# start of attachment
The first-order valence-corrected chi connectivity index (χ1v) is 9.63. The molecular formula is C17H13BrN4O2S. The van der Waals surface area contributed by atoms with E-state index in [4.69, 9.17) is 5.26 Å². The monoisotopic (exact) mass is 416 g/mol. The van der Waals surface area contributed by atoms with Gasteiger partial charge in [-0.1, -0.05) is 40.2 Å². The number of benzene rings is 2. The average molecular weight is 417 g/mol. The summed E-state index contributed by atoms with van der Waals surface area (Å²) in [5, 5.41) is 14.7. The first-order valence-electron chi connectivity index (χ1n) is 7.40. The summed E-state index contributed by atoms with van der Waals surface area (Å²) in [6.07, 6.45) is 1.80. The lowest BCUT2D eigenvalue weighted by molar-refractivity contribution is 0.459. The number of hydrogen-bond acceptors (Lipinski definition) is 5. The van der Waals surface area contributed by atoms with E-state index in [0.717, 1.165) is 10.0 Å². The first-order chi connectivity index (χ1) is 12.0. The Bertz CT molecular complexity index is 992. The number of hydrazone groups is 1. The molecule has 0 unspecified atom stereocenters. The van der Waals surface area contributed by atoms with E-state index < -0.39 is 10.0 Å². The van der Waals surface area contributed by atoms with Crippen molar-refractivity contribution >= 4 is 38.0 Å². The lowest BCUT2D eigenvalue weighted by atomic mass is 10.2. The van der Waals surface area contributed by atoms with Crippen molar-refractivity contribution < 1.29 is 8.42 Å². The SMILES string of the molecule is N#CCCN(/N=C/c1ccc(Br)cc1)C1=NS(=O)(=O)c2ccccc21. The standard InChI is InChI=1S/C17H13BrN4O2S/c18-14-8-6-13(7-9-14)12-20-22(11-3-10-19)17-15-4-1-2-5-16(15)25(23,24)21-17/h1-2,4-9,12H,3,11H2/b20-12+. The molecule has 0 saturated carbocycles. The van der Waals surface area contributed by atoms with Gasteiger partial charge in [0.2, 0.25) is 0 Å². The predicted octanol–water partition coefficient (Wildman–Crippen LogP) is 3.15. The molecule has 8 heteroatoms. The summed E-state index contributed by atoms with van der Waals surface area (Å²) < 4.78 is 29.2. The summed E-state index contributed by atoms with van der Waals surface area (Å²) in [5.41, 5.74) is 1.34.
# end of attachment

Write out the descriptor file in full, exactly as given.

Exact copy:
The first-order valence-corrected chi connectivity index (χ1v) is 9.63. The molecular formula is C17H13BrN4O2S. The van der Waals surface area contributed by atoms with E-state index in [4.69, 9.17) is 5.26 Å². The monoisotopic (exact) mass is 416 g/mol. The van der Waals surface area contributed by atoms with Gasteiger partial charge in [-0.1, -0.05) is 40.2 Å². The number of benzene rings is 2. The average molecular weight is 417 g/mol. The summed E-state index contributed by atoms with van der Waals surface area (Å²) in [5, 5.41) is 14.7. The first-order valence-electron chi connectivity index (χ1n) is 7.40. The summed E-state index contributed by atoms with van der Waals surface area (Å²) in [6.07, 6.45) is 1.80. The lowest BCUT2D eigenvalue weighted by molar-refractivity contribution is 0.459. The number of hydrogen-bond acceptors (Lipinski definition) is 5. The van der Waals surface area contributed by atoms with E-state index in [0.717, 1.165) is 10.0 Å². The first-order chi connectivity index (χ1) is 12.0. The Bertz CT molecular complexity index is 992. The number of hydrazone groups is 1. The molecule has 0 unspecified atom stereocenters. The van der Waals surface area contributed by atoms with E-state index < -0.39 is 10.0 Å². The van der Waals surface area contributed by atoms with Crippen molar-refractivity contribution >= 4 is 38.0 Å². The lowest BCUT2D eigenvalue weighted by atomic mass is 10.2. The van der Waals surface area contributed by atoms with Crippen molar-refractivity contribution < 1.29 is 8.42 Å². The SMILES string of the molecule is N#CCCN(/N=C/c1ccc(Br)cc1)C1=NS(=O)(=O)c2ccccc21. The standard InChI is InChI=1S/C17H13BrN4O2S/c18-14-8-6-13(7-9-14)12-20-22(11-3-10-19)17-15-4-1-2-5-16(15)25(23,24)21-17/h1-2,4-9,12H,3,11H2/b20-12+. The molecule has 0 saturated carbocycles. The van der Waals surface area contributed by atoms with Gasteiger partial charge in [0.2, 0.25) is 0 Å². The predicted octanol–water partition coefficient (Wildman–Crippen LogP) is 3.15. The molecule has 8 heteroatoms. The summed E-state index contributed by atoms with van der Waals surface area (Å²) < 4.78 is 29.2. The summed E-state index contributed by atoms with van der Waals surface area (Å²) in [5.41, 5.74) is 1.34.